The Food and Drug Administration has just made the announcement that it will be adding a line Added Sugar to the nutrition content label of all products. Up to now only sugars that occurred naturally in food (ex. sugar found in milk products) were listed. This would mean two distinct categories, one for total sugar and one for added sugar. Under the new guideline many sugars that were hidden under names such as evaporated cane juice, rice syrup, treacle, mizuame etc. slipped by the consumer. This made it impossible to determine the exact amount of sugar you were actually consuming in an effort to maintain a healthy diet.
These are also known as water-based solar panels. They are usually placed in reservoirs, water treatment ponds or any body of water that is not used for recreation. The benefits of these water based panels are that they can prevent water from evaporating and deter algae from growing. The water also acts as a cooling agent for the solar panel. They are proving to generate up to 57% more energy than roof top panels. The panels are made of a non-corrosive material and are on a tracking system which allows them to move toward the direction of the most sunlight. Japan has been in the forefront of their use due to the unavailability of large areas of land for traditional solar panels. They are now becoming extremely popular in Australia and in the United States.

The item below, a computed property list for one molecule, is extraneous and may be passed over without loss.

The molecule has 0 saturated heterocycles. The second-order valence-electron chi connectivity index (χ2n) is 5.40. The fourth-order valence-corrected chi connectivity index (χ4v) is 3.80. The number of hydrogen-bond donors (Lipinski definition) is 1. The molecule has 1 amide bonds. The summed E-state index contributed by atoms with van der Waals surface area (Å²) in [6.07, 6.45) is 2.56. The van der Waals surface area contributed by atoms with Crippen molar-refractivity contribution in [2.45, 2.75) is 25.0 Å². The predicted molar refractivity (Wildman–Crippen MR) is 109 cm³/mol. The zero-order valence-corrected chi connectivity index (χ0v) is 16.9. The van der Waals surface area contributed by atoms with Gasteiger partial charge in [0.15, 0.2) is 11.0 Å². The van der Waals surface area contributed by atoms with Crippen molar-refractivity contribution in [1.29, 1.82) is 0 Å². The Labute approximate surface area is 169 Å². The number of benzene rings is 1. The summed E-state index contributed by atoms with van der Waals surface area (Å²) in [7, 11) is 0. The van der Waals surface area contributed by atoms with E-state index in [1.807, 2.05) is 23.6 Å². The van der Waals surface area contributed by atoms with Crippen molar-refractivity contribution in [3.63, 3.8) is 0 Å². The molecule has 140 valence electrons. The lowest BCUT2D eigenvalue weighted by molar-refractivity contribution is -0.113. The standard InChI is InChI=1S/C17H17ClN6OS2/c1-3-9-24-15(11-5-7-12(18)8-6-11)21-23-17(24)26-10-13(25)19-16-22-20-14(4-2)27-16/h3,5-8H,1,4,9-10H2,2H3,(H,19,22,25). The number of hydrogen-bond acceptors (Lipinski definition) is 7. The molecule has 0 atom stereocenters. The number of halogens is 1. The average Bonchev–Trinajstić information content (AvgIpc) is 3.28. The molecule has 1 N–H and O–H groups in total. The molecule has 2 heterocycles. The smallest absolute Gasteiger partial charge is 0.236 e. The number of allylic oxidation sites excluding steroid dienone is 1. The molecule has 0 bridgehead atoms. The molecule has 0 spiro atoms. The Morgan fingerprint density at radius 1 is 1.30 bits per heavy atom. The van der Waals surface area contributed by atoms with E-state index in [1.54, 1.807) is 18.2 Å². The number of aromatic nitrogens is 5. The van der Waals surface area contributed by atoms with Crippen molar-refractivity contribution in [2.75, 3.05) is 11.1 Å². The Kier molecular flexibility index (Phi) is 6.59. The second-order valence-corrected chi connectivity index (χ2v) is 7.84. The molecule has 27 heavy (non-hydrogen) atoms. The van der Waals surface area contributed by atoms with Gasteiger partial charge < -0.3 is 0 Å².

Does juggling 3 oranges require as much brain power as multitasking? How many times have you attempted to eat breakfast while opening mail, answering a text, watching the morning news all while talking to your significant other? Although so many of us are convinced that we are skilled at multitasking, studies are showing that it is actually bad for us. I myself am guilty of falling into the same misguided way of thinking and then turning around to find something is burning on the stove. Our brains are better equipped at managing one task at a time. That is, performing a particular task with total mindfulness. Jumping from one task to another is actually where the term “scatter brain” originated. When we jump from one task to another it requires another part of the brain to take over that particular action. Which means that we are not multitasking but instead the brain is actually shutting down one task as it moves on to the next. In so doing we may take longer to perform a particular task which can increase our level of stress thereby increasing the levels of glucocorticoids (adrenaline, cortisol etc.) in our bodies. Research has shown that only 2% of people are capable of multitasking successfully. The other 98% are only lessening their productivity. Devoting ourselves to executing one particular task actually means you will do it efficiently and completely and in turn make it much more enjoyable. A possible solution is called informal practice. That is, taking a simple task that we perform daily such as doing the dishes, brushing your teeth or even walking the dog, and giving your complete concentration to performing it. This can help you slow down and get into the zone which can prepare you to begin monotasking (paying attention).